I studied a list taped to the wall. The very top of the list read:

Priority I for emergent trauma:

Confirmed BP of (less than) 90 systolic

I smiled.

Thinking of all the times mine reads 88/50 at home.

ER doctor comes in brisk and energetic. They must teach you how to walk like that in med school, the way models practice the catwalk. You never see a doctor coming in with his knuckles scraping the ground. They're always Up! Moving! Full of Vigor!

We talk. He examines. He orders bloodwork. He tells me it isn't appendicitis and we don't have to do the CAT scan; he can just go home and rest and drink a lot of fluids and take some Bentyl for his tummy. And all will be well. Really.

"By the way," he says. In the same conspiratorial tone I used in the other doctor's office untold hours ago. "Your son is what I would call....a gut reactor."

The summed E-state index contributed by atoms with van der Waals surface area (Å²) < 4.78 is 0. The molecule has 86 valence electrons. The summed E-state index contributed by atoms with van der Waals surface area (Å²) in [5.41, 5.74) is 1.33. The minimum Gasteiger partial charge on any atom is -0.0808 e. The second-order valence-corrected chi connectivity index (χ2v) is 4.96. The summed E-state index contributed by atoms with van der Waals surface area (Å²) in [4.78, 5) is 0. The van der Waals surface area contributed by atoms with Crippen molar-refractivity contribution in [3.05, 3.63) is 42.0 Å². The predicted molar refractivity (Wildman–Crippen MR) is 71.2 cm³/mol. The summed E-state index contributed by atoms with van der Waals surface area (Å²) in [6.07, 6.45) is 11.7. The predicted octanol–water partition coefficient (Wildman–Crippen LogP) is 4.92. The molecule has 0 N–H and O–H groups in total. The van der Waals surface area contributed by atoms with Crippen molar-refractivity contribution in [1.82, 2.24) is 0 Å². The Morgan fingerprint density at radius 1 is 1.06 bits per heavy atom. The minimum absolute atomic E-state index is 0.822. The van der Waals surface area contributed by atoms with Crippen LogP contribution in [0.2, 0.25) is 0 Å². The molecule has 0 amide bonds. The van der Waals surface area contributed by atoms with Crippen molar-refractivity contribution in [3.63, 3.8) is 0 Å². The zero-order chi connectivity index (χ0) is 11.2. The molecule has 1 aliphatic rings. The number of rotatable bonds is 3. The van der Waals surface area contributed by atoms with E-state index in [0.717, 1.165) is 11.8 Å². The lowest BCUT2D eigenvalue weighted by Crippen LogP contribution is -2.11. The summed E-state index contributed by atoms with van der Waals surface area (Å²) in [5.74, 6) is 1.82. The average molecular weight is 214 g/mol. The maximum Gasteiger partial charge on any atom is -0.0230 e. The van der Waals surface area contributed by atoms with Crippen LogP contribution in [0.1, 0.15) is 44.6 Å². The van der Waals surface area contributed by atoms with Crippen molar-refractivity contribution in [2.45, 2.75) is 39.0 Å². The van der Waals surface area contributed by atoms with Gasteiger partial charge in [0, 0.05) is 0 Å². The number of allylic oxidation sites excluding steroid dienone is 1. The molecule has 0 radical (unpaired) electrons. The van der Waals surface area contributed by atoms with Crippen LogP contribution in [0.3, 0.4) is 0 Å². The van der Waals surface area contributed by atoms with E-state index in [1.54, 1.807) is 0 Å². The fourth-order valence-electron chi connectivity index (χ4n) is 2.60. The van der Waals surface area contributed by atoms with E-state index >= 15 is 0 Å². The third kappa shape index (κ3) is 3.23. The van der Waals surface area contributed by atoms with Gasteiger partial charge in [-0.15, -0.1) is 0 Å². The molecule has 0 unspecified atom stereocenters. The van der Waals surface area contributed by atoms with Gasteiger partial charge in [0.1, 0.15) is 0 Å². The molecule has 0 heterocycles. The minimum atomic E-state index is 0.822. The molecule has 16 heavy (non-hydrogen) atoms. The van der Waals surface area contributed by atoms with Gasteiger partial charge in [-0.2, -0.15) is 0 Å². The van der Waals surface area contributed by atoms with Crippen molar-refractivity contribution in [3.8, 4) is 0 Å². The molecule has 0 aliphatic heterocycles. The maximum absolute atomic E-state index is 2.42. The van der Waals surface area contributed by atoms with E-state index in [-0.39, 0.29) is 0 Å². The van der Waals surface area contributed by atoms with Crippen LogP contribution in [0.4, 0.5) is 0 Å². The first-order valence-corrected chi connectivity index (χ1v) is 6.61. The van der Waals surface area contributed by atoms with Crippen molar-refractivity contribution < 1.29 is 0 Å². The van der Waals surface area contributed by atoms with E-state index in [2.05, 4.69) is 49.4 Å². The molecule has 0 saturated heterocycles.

"I don't know what that is." Is this a medical term?

"I mean that he seems to be hit harder by things than is usual. He seems...hypersensitive, maybe, or more likely to take things harder than others. Don't you notice when he's sick that he gets sicker and it lasts longer than his brothers?"

"Yes." That's true.

"And he's just wired that's way. It's not his fault. When he's forty he'll still react with his gut and take things hard when they happen. It's just something I thought you might want to know for the future. I'm just curious, though. Is there anyone else in the family who's like this?"

I draw myself up from years of refusing to swallow pills because they might choke me, and flus that lasted for weeks, stand tall, look him in the eye and admit:


And barium tastes like milk, too! It does. Really! Don't you believe me?